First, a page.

Windows Server 2008 (SP2) & 2008 R2 (SP1) will reach End of Extended Support on 1/14/2020
Microsoft has announced the end of extended support date for Windows Server 2008 (service pack 2) and Windows Server 2008 R2 (Service Pack 1) is January 14th, 2020. For many organizations, this will be a major focus area for 2019 to ensure their environment remains protected moving into 2020. Organizations have options to choose from regarding their path forward into 2020, and I’ll outline the various routes companies can follow, starting with the worst option.
Option 1: Do nothing
Despite all the information we have available as to why this is a terrible idea, many organizations will still delay these upgrades to focus on other priorities or ignore the daunting task of upgrading all systems.
Organizations that do nothing and continue leveraging Windows Server 2008 & 2008 R2 past 1/14/2020 will not receive security updates or support from Microsoft. This can cause security and compliance issues and expose an organization’s application and business to security risks. I’ll give an example of what happened after the end of extended support on a previous OS, Windows Server 2003.
After the end of extended support on Windows Server 2003, a vulnerability had been discovered by security researchers at the South China University of Technology, but Microsoft said it wouldn’t issue a patch, even though up to 600,000 servers could be running the unsupported software. According to a vulnerability researcher at Trend Micro, “A remote attacker could exploit this vulnerability in the IIS WebDAV Component with a crafted request using PROPFIND method. Successful exploitation could result in denial of service condition or arbitrary code execution in the context of the user running the application.”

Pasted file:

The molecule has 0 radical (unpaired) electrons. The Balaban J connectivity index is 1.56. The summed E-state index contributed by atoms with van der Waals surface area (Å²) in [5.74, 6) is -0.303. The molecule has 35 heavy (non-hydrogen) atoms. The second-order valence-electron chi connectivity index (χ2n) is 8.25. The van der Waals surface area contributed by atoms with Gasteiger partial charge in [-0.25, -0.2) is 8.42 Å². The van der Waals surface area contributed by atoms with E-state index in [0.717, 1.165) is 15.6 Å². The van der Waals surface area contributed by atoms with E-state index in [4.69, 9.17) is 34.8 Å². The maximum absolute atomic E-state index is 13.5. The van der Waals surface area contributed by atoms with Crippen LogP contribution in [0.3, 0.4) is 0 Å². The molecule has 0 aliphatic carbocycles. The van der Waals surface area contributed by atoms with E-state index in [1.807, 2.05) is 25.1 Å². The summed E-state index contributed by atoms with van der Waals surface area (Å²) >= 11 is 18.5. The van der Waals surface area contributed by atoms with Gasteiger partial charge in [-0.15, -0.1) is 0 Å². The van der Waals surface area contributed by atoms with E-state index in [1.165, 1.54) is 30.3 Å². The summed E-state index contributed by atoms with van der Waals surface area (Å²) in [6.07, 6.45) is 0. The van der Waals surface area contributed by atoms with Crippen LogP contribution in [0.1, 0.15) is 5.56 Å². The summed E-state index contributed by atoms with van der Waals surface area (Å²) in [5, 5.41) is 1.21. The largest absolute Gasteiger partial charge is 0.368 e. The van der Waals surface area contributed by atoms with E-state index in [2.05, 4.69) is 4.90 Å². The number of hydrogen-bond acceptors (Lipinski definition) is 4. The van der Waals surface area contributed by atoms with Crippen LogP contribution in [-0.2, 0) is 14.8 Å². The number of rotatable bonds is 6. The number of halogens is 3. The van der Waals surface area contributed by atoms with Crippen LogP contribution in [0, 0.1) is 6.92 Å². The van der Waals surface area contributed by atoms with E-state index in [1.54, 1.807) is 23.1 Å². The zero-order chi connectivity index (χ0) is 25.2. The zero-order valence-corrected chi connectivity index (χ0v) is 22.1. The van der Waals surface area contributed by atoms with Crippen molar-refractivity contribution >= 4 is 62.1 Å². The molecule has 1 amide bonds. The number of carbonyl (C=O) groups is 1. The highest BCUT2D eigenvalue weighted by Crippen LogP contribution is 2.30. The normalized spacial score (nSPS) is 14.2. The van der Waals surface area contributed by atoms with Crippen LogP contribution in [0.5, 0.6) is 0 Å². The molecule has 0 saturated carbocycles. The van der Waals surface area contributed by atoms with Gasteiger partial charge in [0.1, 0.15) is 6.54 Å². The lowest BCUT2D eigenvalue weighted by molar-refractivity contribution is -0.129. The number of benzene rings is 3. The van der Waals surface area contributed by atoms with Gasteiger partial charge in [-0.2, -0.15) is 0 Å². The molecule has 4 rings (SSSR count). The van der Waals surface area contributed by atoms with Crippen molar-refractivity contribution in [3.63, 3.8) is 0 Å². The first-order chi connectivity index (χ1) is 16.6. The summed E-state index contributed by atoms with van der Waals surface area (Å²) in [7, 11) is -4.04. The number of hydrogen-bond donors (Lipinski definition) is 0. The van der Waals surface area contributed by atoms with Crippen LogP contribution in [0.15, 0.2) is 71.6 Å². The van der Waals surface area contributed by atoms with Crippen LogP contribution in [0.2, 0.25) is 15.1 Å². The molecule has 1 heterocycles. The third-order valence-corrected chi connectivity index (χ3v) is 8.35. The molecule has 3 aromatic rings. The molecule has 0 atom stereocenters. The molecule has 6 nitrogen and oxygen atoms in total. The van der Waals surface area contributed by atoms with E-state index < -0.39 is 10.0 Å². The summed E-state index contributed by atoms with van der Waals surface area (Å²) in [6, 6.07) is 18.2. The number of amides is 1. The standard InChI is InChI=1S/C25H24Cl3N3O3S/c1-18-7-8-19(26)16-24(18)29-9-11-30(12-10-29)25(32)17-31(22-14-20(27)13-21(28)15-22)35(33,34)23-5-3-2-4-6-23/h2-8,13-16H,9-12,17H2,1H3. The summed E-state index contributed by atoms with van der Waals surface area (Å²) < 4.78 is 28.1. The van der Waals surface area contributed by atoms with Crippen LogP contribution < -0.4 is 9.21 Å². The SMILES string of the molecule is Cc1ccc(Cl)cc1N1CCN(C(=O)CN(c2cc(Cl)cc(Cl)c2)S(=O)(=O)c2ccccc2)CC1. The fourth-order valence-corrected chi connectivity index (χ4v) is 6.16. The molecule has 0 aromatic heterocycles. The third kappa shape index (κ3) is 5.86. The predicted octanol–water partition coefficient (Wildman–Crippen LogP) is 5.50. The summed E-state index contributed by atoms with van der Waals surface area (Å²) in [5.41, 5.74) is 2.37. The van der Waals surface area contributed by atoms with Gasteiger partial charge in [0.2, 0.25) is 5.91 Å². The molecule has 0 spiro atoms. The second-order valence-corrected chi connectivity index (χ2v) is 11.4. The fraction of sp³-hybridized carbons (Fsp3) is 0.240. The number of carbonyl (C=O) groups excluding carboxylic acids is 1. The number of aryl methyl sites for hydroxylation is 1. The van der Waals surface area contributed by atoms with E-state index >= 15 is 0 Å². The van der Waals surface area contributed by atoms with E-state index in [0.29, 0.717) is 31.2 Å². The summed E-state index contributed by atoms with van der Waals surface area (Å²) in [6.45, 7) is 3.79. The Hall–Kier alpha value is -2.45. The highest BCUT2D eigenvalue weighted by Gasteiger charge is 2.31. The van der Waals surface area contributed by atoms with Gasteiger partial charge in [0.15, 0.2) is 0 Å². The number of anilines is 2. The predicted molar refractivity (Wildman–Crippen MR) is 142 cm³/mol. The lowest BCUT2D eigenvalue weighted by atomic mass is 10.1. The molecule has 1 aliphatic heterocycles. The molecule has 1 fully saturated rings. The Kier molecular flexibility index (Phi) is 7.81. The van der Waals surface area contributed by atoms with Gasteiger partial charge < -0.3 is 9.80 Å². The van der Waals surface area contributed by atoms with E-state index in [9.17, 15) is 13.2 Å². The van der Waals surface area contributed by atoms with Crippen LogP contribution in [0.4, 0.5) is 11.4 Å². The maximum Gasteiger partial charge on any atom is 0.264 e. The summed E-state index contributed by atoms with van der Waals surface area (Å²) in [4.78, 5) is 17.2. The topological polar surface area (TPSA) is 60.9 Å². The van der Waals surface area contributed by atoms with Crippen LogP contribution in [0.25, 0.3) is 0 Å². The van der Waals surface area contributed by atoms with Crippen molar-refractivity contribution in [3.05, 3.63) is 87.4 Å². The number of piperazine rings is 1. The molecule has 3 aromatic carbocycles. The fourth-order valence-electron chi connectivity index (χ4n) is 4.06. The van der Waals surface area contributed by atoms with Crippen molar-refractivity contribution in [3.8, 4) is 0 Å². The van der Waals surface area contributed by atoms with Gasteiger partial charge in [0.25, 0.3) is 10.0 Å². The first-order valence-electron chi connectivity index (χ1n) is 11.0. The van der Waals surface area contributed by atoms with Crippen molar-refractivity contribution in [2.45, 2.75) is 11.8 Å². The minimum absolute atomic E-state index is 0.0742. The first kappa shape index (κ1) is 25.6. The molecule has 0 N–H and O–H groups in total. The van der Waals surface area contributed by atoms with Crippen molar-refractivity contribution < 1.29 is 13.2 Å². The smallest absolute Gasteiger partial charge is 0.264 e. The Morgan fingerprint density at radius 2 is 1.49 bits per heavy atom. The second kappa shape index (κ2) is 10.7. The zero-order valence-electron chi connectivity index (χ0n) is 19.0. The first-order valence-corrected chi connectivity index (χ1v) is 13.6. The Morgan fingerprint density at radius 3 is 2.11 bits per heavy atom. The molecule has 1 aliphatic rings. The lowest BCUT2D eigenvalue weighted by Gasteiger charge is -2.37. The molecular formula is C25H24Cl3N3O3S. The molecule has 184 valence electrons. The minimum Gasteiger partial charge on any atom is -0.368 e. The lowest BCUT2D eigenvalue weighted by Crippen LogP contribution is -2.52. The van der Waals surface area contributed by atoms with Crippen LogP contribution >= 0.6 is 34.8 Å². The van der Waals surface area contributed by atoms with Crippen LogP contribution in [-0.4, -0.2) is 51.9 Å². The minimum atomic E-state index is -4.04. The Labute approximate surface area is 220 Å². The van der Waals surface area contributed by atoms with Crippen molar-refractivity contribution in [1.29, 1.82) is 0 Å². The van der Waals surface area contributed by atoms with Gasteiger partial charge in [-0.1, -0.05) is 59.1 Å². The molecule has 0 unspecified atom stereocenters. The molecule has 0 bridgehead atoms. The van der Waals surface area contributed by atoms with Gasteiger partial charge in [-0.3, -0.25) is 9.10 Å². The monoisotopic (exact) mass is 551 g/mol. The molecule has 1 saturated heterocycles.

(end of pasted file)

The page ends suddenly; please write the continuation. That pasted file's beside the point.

Organizations choosing to leave these operating systems in place after 1/14/2020 need to go above and beyond to ensure their environments are secured as best as possible, which can be accomplished by following some steps.
Multi-layer security: First things first, adding a network firewall and network application firewall will add multiple layers of security around the system. The server will still have to perform security functions but these added lines of defense will be critical in protecting your assets.
Go offline: Network isolation is a credible option for extending the lifespan of WS2008 & WS2008R2. Isolating all Sever 2008/2008R2 instances from central services will significantly reduce the risk of a breach. If possible, cut off any connection to the internet unless absolutely necessary.
Access restriction and monitoring: As much as possible, limit access to the physical server while locking down non-critical services. Ensure logging is active and check regularly for unauthorized access or suspicious activity.